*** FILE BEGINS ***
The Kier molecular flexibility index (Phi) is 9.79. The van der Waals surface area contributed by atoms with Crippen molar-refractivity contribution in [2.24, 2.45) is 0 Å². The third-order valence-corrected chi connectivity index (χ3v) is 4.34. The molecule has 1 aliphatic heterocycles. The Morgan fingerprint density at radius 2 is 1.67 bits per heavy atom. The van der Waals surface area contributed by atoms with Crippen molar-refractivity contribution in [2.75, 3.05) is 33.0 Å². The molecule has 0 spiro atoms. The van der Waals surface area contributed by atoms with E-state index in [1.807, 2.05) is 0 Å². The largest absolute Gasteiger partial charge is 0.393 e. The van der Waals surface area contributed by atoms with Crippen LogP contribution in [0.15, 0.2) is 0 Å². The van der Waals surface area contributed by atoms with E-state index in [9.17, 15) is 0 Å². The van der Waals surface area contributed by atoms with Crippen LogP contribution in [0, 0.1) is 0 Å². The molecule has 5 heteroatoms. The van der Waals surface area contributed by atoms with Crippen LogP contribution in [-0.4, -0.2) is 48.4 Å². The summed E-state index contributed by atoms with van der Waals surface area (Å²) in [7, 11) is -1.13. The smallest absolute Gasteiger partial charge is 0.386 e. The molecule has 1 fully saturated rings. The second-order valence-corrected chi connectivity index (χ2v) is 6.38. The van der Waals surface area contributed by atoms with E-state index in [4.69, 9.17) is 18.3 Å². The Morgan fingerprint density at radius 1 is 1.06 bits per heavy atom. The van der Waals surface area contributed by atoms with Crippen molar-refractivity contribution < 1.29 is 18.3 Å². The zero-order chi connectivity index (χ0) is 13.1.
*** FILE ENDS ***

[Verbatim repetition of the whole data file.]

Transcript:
The Kier molecular flexibility index (Phi) is 9.79. The van der Waals surface area contributed by atoms with Crippen molar-refractivity contribution in [2.24, 2.45) is 0 Å². The third-order valence-corrected chi connectivity index (χ3v) is 4.34. The molecule has 1 aliphatic heterocycles. The Morgan fingerprint density at radius 2 is 1.67 bits per heavy atom. The van der Waals surface area contributed by atoms with Crippen molar-refractivity contribution in [2.75, 3.05) is 33.0 Å². The molecule has 0 spiro atoms. The van der Waals surface area contributed by atoms with E-state index in [1.807, 2.05) is 0 Å². The largest absolute Gasteiger partial charge is 0.393 e. The van der Waals surface area contributed by atoms with Crippen LogP contribution in [0.15, 0.2) is 0 Å². The van der Waals surface area contributed by atoms with E-state index in [9.17, 15) is 0 Å². The van der Waals surface area contributed by atoms with Crippen LogP contribution in [0, 0.1) is 0 Å². The molecule has 5 heteroatoms. The van der Waals surface area contributed by atoms with Crippen LogP contribution in [-0.4, -0.2) is 48.4 Å². The summed E-state index contributed by atoms with van der Waals surface area (Å²) in [7, 11) is -1.13. The smallest absolute Gasteiger partial charge is 0.386 e. The molecule has 1 fully saturated rings. The second-order valence-corrected chi connectivity index (χ2v) is 6.38. The van der Waals surface area contributed by atoms with E-state index in [4.69, 9.17) is 18.3 Å². The Morgan fingerprint density at radius 1 is 1.06 bits per heavy atom. The van der Waals surface area contributed by atoms with Crippen molar-refractivity contribution < 1.29 is 18.3 Å². The zero-order chi connectivity index (χ0) is 13.1.